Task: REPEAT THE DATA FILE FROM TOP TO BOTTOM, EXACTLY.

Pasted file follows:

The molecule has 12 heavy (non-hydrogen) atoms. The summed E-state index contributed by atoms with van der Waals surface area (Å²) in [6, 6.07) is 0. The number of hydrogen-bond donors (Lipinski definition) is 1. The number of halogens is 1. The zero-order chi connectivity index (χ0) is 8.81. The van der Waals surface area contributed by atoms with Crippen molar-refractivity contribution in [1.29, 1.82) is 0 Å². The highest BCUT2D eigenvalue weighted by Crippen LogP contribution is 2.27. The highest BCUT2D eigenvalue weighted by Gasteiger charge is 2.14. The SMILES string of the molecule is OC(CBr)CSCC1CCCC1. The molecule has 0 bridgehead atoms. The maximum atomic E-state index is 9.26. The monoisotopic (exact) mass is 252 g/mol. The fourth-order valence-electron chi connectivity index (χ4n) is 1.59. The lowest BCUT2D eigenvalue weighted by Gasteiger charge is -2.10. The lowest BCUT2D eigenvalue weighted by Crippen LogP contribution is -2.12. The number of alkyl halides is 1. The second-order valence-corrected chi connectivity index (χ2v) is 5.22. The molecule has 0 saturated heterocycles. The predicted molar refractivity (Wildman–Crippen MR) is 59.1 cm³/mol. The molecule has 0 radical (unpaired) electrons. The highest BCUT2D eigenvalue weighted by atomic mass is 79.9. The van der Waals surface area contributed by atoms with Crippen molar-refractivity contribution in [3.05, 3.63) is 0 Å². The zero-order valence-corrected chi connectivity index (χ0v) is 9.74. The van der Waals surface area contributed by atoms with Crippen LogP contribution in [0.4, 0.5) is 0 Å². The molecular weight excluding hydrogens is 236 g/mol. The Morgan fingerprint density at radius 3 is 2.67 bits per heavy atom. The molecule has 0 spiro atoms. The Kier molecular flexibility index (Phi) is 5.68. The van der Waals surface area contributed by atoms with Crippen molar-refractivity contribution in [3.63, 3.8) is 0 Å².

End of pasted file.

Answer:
The molecule has 12 heavy (non-hydrogen) atoms. The summed E-state index contributed by atoms with van der Waals surface area (Å²) in [6, 6.07) is 0. The number of hydrogen-bond donors (Lipinski definition) is 1. The number of halogens is 1. The zero-order chi connectivity index (χ0) is 8.81. The van der Waals surface area contributed by atoms with Crippen molar-refractivity contribution in [1.29, 1.82) is 0 Å². The highest BCUT2D eigenvalue weighted by Crippen LogP contribution is 2.27. The highest BCUT2D eigenvalue weighted by Gasteiger charge is 2.14. The SMILES string of the molecule is OC(CBr)CSCC1CCCC1. The molecule has 0 bridgehead atoms. The maximum atomic E-state index is 9.26. The monoisotopic (exact) mass is 252 g/mol. The fourth-order valence-electron chi connectivity index (χ4n) is 1.59. The lowest BCUT2D eigenvalue weighted by Gasteiger charge is -2.10. The lowest BCUT2D eigenvalue weighted by Crippen LogP contribution is -2.12. The number of alkyl halides is 1. The second-order valence-corrected chi connectivity index (χ2v) is 5.22. The molecule has 0 saturated heterocycles. The predicted molar refractivity (Wildman–Crippen MR) is 59.1 cm³/mol. The molecule has 0 radical (unpaired) electrons. The highest BCUT2D eigenvalue weighted by atomic mass is 79.9. The van der Waals surface area contributed by atoms with Crippen molar-refractivity contribution in [3.05, 3.63) is 0 Å². The zero-order valence-corrected chi connectivity index (χ0v) is 9.74. The van der Waals surface area contributed by atoms with Crippen LogP contribution in [0.4, 0.5) is 0 Å². The molecular weight excluding hydrogens is 236 g/mol. The Morgan fingerprint density at radius 3 is 2.67 bits per heavy atom. The molecule has 0 spiro atoms. The Kier molecular flexibility index (Phi) is 5.68. The van der Waals surface area contributed by atoms with Crippen molar-refractivity contribution in [3.63, 3.8) is 0 Å².